Very good, interesting article. Thank you Crosscut. Thank you for noting the "barbell" phenomenon which we have luckily (mostly) avoided.

kieth

Posted Wed, Jul 2, 10:31 a.m. Inappropriate

Very good, interesting article. Thank you Crosscut. Thank you for noting the "barbell" phenomenon which we have luckily (mostly) avoided.

kieth

Posted Wed, Jul 2, 12:09 p.m. Inappropriate

Michael Luis: "If the region’s historic growth rate of about 1.5 percent continues to hold..."

Al Bartlett: "The greatest shortcoming of the human race is our inability to understand the exponential function." [See http://www.albartlett.org/books/essential_exponential.html]

louploup

Posted Wed, Jul 2, 3:11 p.m. Inappropriate

"Residents within the Seattle city limits can pat themselves on the back for creating such an attractive place to live. But nearly all of those 1.7 million new people are going to live outside the city. We can celebrate Seattle’s success, but not for long. We have too much work to do across the region."


So, what exactly is the "Seattle Metropolitan Area"? All of King, Pierce and Snohomish counties? That seems to be defining it rather broadly. Is Mt. Rainier National Park really part of the Seattle Metropolitan area? The real story here seems to be that all of the East and South Sound area is growing faster than Seattle.

dbreneman

Posted Wed, Jul 2, 3:49 p.m. Inappropriate

The Tribes might want to rethink their commitment to the Democrat Party. So might "environmentalists" (at least the self-thinking ones). Growth in the region, largely the result of the Democrat's immigration policies, will destroy the area's environmental health. Researchers at Oregon State University have determined the NUMBER ONE THREAT to Pacific Northwest salmon and their habitats is increased immigration into the region, the vast majority of which comes from outside the U.S. and Canada.

BlueLight

Posted Thu, Jul 3, 8:40 a.m. Inappropriate

I have a hard time believing that the majority doesn't come from California.

dbreneman

Posted Thu, Jul 3, 9:45 a.m. Inappropriate

many might come THROUGH California, but our state's population growth is fueled by foreign-born immigrants.

Foreign-born immigrants accounted for 6.6% of Washington's population in 1990. In 2010, foreign-born immigrants accounted for 13.1 %.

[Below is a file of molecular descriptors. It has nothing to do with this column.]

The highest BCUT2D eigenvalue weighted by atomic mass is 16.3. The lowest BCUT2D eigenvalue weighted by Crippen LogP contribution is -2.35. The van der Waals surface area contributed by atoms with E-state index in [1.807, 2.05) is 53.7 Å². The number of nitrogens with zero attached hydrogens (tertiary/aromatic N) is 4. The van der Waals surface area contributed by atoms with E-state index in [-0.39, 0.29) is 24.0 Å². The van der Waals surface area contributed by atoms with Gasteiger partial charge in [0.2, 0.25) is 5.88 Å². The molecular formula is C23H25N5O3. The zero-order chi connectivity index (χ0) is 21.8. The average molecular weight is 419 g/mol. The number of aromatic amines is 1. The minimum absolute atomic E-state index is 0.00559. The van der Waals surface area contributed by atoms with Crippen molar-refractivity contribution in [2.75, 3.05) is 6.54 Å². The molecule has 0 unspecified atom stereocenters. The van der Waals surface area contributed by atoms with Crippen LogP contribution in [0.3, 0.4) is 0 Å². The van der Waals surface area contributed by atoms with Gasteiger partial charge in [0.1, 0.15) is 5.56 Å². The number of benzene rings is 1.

http://cis.org/2000-2010-record-setting-decade-of-immigration

read 'em and weep. Thanks tribes, thanks "environmentalists". Your lock-step alliance with the Democrat Party is destroying our environment(not to mention overwhelming our social institutions).

BlueLight

Posted Thu, Jul 3, 2:51 p.m. Inappropriate

A lot of those foreign-born immigrants came here after university in other states, including California. And a lot of those foreign-born immigrants are 2nd or 3rd generation born here in the US.

The majority of people moving into King County are moving in from other Washington State Counties, and other US states, not other countries.

What is truly unfortunate is the level of increasing poverty in so many counties in our state because the GMA wants job and growth concentration in one main geographic area (even though the claim is 'all cities').

King County is crowded and getting more crowed, because this is where the jobs are. Our corporate giants would do well to consider job centers in rural counties who desperately need job growth.

Posted Thu, Jul 3, 7:54 p.m. Inappropriate

"job centers in rural counties" conflicts with the urbanist agenda.

louploup

Posted Mon, Jul 7, 7:17 a.m. Inappropriate


Common1"Sense", LoopLoop,

The reason that corporations choose large, dense cities rather than rural ones is TALENT! There aren't many JSP coders in Ellensburg or Yakima.